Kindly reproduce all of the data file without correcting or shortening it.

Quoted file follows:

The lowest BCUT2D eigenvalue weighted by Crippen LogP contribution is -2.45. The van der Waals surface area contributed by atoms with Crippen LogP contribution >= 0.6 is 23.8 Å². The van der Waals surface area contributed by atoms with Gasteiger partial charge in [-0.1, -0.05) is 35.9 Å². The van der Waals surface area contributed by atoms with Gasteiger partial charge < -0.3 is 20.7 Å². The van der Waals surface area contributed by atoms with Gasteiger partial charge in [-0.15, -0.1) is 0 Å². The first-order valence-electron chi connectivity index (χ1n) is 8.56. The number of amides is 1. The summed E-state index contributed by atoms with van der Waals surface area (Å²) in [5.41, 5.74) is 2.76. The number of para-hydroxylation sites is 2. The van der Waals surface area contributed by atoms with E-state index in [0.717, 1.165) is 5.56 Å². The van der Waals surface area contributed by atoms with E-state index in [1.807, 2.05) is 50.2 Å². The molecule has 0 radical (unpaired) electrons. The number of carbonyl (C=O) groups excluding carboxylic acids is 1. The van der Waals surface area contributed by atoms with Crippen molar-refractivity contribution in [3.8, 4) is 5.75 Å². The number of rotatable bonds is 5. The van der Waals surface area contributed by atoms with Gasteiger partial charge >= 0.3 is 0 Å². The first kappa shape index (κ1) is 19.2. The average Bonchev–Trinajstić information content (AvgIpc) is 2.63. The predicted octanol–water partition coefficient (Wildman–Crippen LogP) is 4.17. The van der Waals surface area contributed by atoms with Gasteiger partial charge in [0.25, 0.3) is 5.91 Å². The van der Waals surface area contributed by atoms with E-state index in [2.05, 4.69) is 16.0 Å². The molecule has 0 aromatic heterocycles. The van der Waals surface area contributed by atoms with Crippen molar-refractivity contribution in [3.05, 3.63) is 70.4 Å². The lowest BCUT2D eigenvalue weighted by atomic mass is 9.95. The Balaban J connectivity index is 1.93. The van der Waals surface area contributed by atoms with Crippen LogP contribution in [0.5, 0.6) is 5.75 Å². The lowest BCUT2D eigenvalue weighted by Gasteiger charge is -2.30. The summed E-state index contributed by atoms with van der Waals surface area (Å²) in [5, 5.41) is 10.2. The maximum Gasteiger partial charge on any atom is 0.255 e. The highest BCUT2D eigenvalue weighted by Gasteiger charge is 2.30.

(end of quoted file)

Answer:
The lowest BCUT2D eigenvalue weighted by Crippen LogP contribution is -2.45. The van der Waals surface area contributed by atoms with Crippen LogP contribution >= 0.6 is 23.8 Å². The van der Waals surface area contributed by atoms with Gasteiger partial charge in [-0.1, -0.05) is 35.9 Å². The van der Waals surface area contributed by atoms with Gasteiger partial charge < -0.3 is 20.7 Å². The van der Waals surface area contributed by atoms with Gasteiger partial charge in [-0.15, -0.1) is 0 Å². The first-order valence-electron chi connectivity index (χ1n) is 8.56. The number of amides is 1. The summed E-state index contributed by atoms with van der Waals surface area (Å²) in [5.41, 5.74) is 2.76. The number of para-hydroxylation sites is 2. The van der Waals surface area contributed by atoms with E-state index in [0.717, 1.165) is 5.56 Å². The van der Waals surface area contributed by atoms with E-state index in [1.807, 2.05) is 50.2 Å². The molecule has 0 radical (unpaired) electrons. The number of carbonyl (C=O) groups excluding carboxylic acids is 1. The van der Waals surface area contributed by atoms with Crippen molar-refractivity contribution in [3.8, 4) is 5.75 Å². The number of rotatable bonds is 5. The van der Waals surface area contributed by atoms with Gasteiger partial charge >= 0.3 is 0 Å². The first kappa shape index (κ1) is 19.2. The average Bonchev–Trinajstić information content (AvgIpc) is 2.63. The predicted octanol–water partition coefficient (Wildman–Crippen LogP) is 4.17. The van der Waals surface area contributed by atoms with Gasteiger partial charge in [0.25, 0.3) is 5.91 Å². The van der Waals surface area contributed by atoms with E-state index in [2.05, 4.69) is 16.0 Å². The molecule has 0 aromatic heterocycles. The van der Waals surface area contributed by atoms with Crippen molar-refractivity contribution in [3.05, 3.63) is 70.4 Å². The lowest BCUT2D eigenvalue weighted by atomic mass is 9.95. The Balaban J connectivity index is 1.93. The van der Waals surface area contributed by atoms with Crippen LogP contribution in [0.5, 0.6) is 5.75 Å². The lowest BCUT2D eigenvalue weighted by Gasteiger charge is -2.30. The summed E-state index contributed by atoms with van der Waals surface area (Å²) in [5, 5.41) is 10.2. The maximum Gasteiger partial charge on any atom is 0.255 e. The highest BCUT2D eigenvalue weighted by Gasteiger charge is 2.30.